• Revista Speak Up Digital

320 - How to Talk Like Shakespeare

 

Speaker: Mark Worden (Standard British accent)

Accents in all languages have changed over the centuries. So what did English sound like in Shakespeare’s day? Was it like the “Queen’s English” and BBC accent of today? No, it wasn’t, according to linguistics expert.

David Crystal: David Crystal (Standard British accent)

Now, I’ve been most involved in recent years in developing the concept of Original Pronunciation in relation to Shakespeare because back in 2004 Shakespeare’s Globe in London decided to put on an Original Pronunciation production of Romeo and Juliet and they wanted to know how it sounded. So they asked me and I worked with the company and we did a production, which was very successful. They did another one the following year, Troilus and Cressida, in “OP,” as it’s called, “Original Pronunciation,” and it’s become a bit of a movement now around the world. There have been Shakespeare OP productions in America and elsewhere, Hamlet, Macbeth, As You Like It. Other authors have had their “OP” presented, like John Donne. The musicians, the early music people, have got interested, William Byrd, John Dowland, how did they sound in 1600 or thereabouts, you know? When the Authorised Version of the Bible, the King James Bible, had its anniversary in 2011, how did the Bible sound in OP? And so a huge amount of interest in all of this. Now, how do you know? You know because you look at the way in which rhymes that no longer work in English, would have worked once upon a time. You look at Shakespeare’s Sonnets, for instance, you find the word “love” rhyming with “prove” and “move.” Well, hang on a minute, Shakespeare knew how to rhyme and this is a sonnet. So either it was “loove” and “prove” or it was “love” and “pruv,” and you do some research and you find out that it’s “love” and “pruv.” Now, what sort of research? Well, you go to the writers of the time who actually wrote about pronunciation. Ben Jonson, for example, the dramatist, also wrote an English Grammar and in that at the beginning he lists all the letters of the alphabet and says how they are to be pronounced. And when he gets to the letter “o” he says “We pronounce this vowel short as in glove, love, move (muv), prove (pruv).” You see, well, that’s the kind of evidence you look for, you see. That’s the first kind of evidence: the evidence of the rhymes and the puns that no longer work in modern English. The second kind of evidence is the spellings. Spelling had not standardised in 1600. From about 1800 on spellings were very regular, but before that you spelt the way you spoke. And so you can use spellings in order to work out how something might have been pronounced. And then, thirdly, of course, you look to those writers who were writing at the time. So Shakespeare produces an accent that people say: “Well, is it going to be intelligible, then?” Well, you be the judge. Here are the opening lines of Henry V, where the chorus comes to the front of the stage and says in modern English:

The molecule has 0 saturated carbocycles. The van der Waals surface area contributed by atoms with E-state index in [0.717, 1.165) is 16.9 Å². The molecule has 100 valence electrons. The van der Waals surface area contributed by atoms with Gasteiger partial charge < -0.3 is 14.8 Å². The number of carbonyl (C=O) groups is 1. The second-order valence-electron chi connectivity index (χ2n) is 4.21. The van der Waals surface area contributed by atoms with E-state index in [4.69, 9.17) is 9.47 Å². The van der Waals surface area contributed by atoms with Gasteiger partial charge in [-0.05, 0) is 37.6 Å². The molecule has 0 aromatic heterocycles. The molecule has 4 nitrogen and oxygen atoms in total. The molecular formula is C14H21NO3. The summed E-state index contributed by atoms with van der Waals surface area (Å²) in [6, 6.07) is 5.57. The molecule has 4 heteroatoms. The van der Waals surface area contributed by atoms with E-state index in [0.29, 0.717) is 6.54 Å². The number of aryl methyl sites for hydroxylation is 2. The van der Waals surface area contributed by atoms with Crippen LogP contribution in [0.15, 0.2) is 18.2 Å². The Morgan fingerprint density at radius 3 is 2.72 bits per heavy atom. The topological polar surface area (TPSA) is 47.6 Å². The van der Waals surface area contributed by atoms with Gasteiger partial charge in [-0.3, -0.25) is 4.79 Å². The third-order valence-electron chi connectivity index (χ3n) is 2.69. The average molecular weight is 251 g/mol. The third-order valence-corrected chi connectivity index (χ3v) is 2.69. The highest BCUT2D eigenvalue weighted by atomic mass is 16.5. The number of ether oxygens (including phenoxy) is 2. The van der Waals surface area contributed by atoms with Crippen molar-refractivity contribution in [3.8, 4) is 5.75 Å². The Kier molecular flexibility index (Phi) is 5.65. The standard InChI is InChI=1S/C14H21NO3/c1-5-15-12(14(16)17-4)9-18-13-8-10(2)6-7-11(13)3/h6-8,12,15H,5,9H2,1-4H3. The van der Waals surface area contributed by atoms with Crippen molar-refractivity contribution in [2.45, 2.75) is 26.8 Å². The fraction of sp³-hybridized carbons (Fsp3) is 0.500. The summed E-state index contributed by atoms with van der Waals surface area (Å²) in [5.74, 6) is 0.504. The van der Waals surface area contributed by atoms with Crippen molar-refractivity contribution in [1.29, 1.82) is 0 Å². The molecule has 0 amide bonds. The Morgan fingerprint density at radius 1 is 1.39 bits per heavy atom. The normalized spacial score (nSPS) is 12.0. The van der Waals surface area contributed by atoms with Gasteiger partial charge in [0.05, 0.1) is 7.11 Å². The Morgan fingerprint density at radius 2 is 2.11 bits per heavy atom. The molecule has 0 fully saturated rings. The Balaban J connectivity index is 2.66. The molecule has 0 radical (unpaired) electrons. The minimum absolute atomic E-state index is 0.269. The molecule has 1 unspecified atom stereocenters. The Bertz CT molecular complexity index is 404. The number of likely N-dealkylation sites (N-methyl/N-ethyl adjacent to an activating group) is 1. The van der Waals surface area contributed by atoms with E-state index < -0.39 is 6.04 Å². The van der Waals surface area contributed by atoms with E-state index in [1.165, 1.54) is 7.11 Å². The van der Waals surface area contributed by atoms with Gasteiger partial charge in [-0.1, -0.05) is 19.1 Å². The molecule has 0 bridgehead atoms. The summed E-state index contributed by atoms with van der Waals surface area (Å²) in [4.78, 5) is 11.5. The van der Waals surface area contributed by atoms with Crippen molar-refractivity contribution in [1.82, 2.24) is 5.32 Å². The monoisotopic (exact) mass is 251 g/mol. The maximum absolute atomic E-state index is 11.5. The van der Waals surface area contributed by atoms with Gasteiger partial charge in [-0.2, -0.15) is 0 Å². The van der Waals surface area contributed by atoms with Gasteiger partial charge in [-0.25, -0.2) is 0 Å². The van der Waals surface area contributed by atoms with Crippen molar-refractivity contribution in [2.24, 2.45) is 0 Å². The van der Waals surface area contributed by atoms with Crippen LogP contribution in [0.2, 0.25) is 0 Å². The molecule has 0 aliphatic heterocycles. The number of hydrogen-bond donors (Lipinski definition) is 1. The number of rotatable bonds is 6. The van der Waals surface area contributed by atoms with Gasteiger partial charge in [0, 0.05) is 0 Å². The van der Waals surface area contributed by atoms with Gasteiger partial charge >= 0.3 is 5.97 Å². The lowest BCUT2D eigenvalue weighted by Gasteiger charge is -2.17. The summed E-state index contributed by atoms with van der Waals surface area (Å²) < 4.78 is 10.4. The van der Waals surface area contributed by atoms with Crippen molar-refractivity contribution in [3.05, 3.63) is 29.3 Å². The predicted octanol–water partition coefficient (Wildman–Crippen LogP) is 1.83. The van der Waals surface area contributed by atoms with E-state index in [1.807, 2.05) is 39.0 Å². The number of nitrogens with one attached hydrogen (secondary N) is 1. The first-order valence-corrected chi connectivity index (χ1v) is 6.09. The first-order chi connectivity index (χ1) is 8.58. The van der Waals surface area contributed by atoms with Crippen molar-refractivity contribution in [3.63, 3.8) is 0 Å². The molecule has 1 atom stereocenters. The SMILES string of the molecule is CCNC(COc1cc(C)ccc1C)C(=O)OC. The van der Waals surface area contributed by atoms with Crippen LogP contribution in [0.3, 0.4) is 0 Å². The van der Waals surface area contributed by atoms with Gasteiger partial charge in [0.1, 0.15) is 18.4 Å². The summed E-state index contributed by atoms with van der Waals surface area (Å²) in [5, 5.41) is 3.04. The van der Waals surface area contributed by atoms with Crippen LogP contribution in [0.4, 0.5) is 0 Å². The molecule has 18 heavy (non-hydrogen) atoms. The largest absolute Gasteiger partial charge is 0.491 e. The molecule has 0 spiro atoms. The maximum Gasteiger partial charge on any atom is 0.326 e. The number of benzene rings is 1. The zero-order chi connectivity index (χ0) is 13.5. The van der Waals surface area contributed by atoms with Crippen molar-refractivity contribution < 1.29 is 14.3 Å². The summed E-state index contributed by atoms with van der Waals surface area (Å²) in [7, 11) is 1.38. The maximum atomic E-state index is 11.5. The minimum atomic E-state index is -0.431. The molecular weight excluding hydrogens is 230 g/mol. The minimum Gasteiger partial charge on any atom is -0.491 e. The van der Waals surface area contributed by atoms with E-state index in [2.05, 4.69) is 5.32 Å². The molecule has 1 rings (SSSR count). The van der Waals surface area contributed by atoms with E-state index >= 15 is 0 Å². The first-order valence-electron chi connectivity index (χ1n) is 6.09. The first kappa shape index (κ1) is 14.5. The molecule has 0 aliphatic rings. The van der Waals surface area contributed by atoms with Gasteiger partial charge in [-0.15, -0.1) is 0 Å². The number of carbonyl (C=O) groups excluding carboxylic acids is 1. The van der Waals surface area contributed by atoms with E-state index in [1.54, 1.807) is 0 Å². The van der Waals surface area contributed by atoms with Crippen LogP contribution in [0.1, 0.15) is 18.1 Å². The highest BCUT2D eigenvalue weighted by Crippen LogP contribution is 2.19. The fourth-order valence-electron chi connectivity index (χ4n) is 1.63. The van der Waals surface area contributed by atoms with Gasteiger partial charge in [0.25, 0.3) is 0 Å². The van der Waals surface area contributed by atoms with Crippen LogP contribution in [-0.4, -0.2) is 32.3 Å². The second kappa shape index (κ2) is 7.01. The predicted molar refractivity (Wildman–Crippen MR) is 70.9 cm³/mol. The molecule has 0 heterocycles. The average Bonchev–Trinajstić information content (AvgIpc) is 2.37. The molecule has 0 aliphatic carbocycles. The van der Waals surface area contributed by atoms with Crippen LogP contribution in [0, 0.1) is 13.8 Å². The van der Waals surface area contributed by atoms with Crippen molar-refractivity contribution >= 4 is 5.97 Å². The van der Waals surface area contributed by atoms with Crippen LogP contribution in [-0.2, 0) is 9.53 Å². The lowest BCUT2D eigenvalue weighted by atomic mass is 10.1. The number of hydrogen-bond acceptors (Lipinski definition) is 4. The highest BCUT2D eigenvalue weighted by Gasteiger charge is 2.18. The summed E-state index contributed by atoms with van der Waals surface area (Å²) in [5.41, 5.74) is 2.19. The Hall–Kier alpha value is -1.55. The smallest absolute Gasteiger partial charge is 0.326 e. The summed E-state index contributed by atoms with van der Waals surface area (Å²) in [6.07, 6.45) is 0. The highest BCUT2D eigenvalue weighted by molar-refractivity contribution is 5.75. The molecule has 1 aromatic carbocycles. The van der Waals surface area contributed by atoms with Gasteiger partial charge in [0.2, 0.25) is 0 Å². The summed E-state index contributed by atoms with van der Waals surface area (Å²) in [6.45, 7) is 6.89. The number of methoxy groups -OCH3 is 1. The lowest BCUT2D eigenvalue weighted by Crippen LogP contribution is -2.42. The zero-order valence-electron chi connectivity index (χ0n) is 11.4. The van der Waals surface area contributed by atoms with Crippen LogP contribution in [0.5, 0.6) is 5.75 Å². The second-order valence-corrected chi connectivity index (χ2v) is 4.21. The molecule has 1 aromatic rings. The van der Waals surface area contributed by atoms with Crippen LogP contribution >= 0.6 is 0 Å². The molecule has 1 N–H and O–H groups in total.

“O for a Muse of fire, that would ascend
The brightest heaven of invention,
A kingdom for a stage, princes to act
And monarchs to behold the swelling scene!
Then should the warlike Harry, like himself,
Assume the port of Mars; and at his heels,
Leash’d in like hounds, should famine, sword and fire
Crouch for employment.”

In OP it would be:

“O for a Muse of fire, that would ascend
The brightest heaven of invention,
A kingdom for a stage, princes to act
And monarchs to behold the swelling scene!
Then should the warlike Harry, like himself,
Assume the port of Mars; and at his heels,
Leash’d in like hounds, should famine, sword and fire
Crouch for employment.”

Now, you’ll notice certain features: the “r” is pronounced after vowels, for example, the “h” is dropped, not always, but it was in the version I just gave you, and a word like “war” is pronounced “warr,” for instance. How do I know? Because in Midsummer Night’s Dream, “wars” rhymes with “stars.” You know, that’s the kind of evidence that leads you to a version of that sort.
And it’s a very effective accent. When it was done on stage people loved it. They felt that it was an accent that was reaching out to the audience, people recognised echoes of the accent in their own accent. Everybody said, “We speak like that where I come from!” You know, meaning certain echoes of their local accent are found in that accent of round about 1600. Notice it’s only one of the accents that was around in 1600; just like today, there were many different accents of the time, but it’s... it’s a plausible accent and one which captures the rhythm and the aesthetics of... of the speech that you find in Shakespeare’s plays and poems in a way that Received Pronunciation, I think, sometimes fails to do.

(David Crystal was talking to Mark Worden)